If there ‘s one thing I’ve learned about farming- and I use that term very loosely here- it’s that there’s no getting ahead. It’s just putting out one fire after the next, trying to put on your own oxygen mask while helping everyone else with theirs.
This week it felt like the whole damn farm burned down. It was one emergency after another, followed by a meltdown from a child and another emergency. Thankfully, we had a weekend with nothing but church on the schedule, glorious weather, and a couple bottles of wine. So, pour yourself a glass and laugh (or cry) along with me.
Emergency #1: Saturday I noticed a bright pink lump between the hooves on Coco’s front left foot (Did you know that goats have 2 hooves per foot, making their entire foot what’s called a “cloven hoof“. Thank you, Wikipedia!). And she seemed to favor that foot a bit when she jumped down from the porch the day before. A quick search led me to believe it was something called hoof rot (Thank you, Google). Thankfully, it’s treated quickly and easily with an ointment that I bought online (Thank you, Amazon!).
After the longest-ever two-day delivery it finally arrives. I drop everything, grab the bottle and run to the goat pen, terrified that the lump is going to have turned into this giant oozy mess in the two days it took the Hoof & Heel to arrive. I examine Coco’s hoof. The bump is still there, but now it’s dirty and brown from walking on it, and it looks a little loose, almost like it’s dangling from the fur between the hooves. Gingerly, I reach down to touch it and realize it’s a PIECE OF BUBBLE GUM stuck in the fur.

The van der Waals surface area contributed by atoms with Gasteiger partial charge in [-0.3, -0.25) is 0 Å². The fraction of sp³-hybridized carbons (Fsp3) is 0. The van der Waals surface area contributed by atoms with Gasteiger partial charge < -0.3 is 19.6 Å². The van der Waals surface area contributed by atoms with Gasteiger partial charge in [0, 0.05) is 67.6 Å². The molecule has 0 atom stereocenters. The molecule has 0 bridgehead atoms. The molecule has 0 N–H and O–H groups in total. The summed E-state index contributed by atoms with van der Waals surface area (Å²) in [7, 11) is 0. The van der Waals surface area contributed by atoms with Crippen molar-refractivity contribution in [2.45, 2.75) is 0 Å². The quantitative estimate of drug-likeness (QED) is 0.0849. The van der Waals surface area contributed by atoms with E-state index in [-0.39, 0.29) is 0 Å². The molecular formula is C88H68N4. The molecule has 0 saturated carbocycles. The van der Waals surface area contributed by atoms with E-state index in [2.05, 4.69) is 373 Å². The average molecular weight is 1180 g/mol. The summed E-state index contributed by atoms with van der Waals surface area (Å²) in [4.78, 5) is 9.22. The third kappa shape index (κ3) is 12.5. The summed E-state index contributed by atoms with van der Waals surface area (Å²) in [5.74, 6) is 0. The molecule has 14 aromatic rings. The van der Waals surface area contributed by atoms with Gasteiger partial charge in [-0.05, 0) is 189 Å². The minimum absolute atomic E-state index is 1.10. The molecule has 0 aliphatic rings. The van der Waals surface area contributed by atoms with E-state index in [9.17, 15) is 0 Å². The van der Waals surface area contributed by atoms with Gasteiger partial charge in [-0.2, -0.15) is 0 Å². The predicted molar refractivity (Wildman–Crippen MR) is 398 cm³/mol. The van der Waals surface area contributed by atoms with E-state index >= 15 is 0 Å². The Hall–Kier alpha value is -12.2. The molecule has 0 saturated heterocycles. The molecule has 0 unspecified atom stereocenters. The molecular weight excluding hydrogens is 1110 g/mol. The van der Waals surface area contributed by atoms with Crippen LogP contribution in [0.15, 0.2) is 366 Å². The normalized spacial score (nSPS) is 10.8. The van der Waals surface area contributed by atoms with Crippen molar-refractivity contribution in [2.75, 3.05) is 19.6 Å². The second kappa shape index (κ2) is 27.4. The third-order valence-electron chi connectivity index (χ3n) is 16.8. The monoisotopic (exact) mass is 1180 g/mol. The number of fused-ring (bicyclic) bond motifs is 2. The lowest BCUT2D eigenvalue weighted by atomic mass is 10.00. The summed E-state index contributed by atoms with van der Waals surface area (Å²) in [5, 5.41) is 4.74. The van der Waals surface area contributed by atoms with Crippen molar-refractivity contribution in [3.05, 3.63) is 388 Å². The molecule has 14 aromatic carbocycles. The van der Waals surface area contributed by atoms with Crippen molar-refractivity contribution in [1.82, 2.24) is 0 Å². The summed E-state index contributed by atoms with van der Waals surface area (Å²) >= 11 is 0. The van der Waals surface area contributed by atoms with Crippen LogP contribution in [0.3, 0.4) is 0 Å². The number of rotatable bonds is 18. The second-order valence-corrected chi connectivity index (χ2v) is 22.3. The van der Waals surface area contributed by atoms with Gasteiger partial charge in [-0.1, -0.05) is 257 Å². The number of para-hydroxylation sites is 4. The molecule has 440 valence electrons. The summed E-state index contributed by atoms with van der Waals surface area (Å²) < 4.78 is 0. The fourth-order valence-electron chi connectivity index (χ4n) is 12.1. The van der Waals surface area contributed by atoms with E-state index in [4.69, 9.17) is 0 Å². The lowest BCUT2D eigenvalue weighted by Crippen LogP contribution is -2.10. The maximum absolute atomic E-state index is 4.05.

Crisis averted, for Coco and me. The kids, on the other hand, are banned from chewing gum for the rest of their lives.
Emergency #2: Littlest Kitten didn’t come home one night. We found her the next morning stuck in the crotch of a tree, about 12 feet up. Of course, the tree was on the bank of the creek, making it nearly impossible to safely get a ladder there, and wrapped in poison ivy branches. I truly considered calling the fire department and seeing if they would bring their giant ladder and get her down. They’re big and strong. Let them deal with poison ivy rashes and ice-cold water.
Eventually, I moved a bunch of rocks to make a somewhat stable place to balance the ladder (oh, hey, OSHA) and held it in place while Olivia climbed it (oh, hey, DCFS) to coax the cat down with a can of food. No one fell, no one got a rash from the poison ivy, and no kittens were harmed in the making of this story. Though maybe she should have.
Emergency #3: Arrive home at 5:00pm after being gone the whole day to find that goats have escaped from their pen. Corral them back home and watch. Have an answer in 5 minutes: they jump from the roof of their house inside the pen to the top of the newly-stacked bales of hay outside their pen. Cool. Spend 30 minutes re-stacking 25 bales of hay on the far side of the pen. Show up late to my 6:30 appointment, because who plans an extra half-hour into their day to deal with naughty goats?!?
After all that, the weekend home catching up with boring chores like washing windows and organizing the garage was exactly what I needed. Today I’m raising my coffee mug and making a toast to predictable days and cooperative animals. Cheers!